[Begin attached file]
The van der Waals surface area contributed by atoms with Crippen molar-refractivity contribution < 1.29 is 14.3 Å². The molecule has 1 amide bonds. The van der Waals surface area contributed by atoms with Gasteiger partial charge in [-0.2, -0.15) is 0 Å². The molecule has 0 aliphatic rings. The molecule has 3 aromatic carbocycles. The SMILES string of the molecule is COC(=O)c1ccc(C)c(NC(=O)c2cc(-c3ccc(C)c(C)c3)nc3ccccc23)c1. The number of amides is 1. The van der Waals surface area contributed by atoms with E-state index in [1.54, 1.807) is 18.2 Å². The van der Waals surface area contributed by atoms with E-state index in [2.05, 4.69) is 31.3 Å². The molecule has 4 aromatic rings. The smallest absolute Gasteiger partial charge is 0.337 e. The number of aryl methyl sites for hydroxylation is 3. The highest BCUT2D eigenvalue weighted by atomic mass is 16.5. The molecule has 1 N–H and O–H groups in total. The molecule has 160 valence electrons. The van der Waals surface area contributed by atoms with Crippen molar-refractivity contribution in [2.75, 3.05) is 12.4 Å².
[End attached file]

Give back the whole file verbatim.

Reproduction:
The van der Waals surface area contributed by atoms with Crippen molar-refractivity contribution < 1.29 is 14.3 Å². The molecule has 1 amide bonds. The van der Waals surface area contributed by atoms with Gasteiger partial charge in [-0.2, -0.15) is 0 Å². The molecule has 0 aliphatic rings. The molecule has 3 aromatic carbocycles. The SMILES string of the molecule is COC(=O)c1ccc(C)c(NC(=O)c2cc(-c3ccc(C)c(C)c3)nc3ccccc23)c1. The number of amides is 1. The van der Waals surface area contributed by atoms with E-state index in [1.54, 1.807) is 18.2 Å². The van der Waals surface area contributed by atoms with E-state index in [2.05, 4.69) is 31.3 Å². The molecule has 4 aromatic rings. The smallest absolute Gasteiger partial charge is 0.337 e. The number of aryl methyl sites for hydroxylation is 3. The highest BCUT2D eigenvalue weighted by atomic mass is 16.5. The molecule has 1 N–H and O–H groups in total. The molecule has 160 valence electrons. The van der Waals surface area contributed by atoms with Crippen molar-refractivity contribution in [2.75, 3.05) is 12.4 Å².